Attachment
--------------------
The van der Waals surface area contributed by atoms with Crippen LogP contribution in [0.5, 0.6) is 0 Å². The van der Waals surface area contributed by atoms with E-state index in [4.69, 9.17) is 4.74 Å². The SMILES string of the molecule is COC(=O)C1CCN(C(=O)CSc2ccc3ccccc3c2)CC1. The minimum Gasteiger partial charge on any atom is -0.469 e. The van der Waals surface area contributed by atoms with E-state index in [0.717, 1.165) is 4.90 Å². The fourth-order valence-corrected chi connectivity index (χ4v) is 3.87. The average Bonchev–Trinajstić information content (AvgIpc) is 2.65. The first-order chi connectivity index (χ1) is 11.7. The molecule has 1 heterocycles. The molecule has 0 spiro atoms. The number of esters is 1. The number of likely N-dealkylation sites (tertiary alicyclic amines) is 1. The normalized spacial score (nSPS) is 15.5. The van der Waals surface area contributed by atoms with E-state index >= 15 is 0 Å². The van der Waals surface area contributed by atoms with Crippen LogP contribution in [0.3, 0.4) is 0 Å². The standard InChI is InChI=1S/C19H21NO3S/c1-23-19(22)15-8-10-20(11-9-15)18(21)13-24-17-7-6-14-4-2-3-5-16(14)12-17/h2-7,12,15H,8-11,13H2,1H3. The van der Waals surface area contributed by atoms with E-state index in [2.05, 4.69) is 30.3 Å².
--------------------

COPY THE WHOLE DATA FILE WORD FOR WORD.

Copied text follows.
The van der Waals surface area contributed by atoms with Crippen LogP contribution in [0.5, 0.6) is 0 Å². The van der Waals surface area contributed by atoms with E-state index in [4.69, 9.17) is 4.74 Å². The SMILES string of the molecule is COC(=O)C1CCN(C(=O)CSc2ccc3ccccc3c2)CC1. The minimum Gasteiger partial charge on any atom is -0.469 e. The van der Waals surface area contributed by atoms with E-state index in [0.717, 1.165) is 4.90 Å². The fourth-order valence-corrected chi connectivity index (χ4v) is 3.87. The average Bonchev–Trinajstić information content (AvgIpc) is 2.65. The first-order chi connectivity index (χ1) is 11.7. The molecule has 1 heterocycles. The molecule has 0 spiro atoms. The number of esters is 1. The number of likely N-dealkylation sites (tertiary alicyclic amines) is 1. The normalized spacial score (nSPS) is 15.5. The van der Waals surface area contributed by atoms with E-state index >= 15 is 0 Å². The van der Waals surface area contributed by atoms with Crippen LogP contribution in [0.3, 0.4) is 0 Å². The standard InChI is InChI=1S/C19H21NO3S/c1-23-19(22)15-8-10-20(11-9-15)18(21)13-24-17-7-6-14-4-2-3-5-16(14)12-17/h2-7,12,15H,8-11,13H2,1H3. The van der Waals surface area contributed by atoms with E-state index in [2.05, 4.69) is 30.3 Å².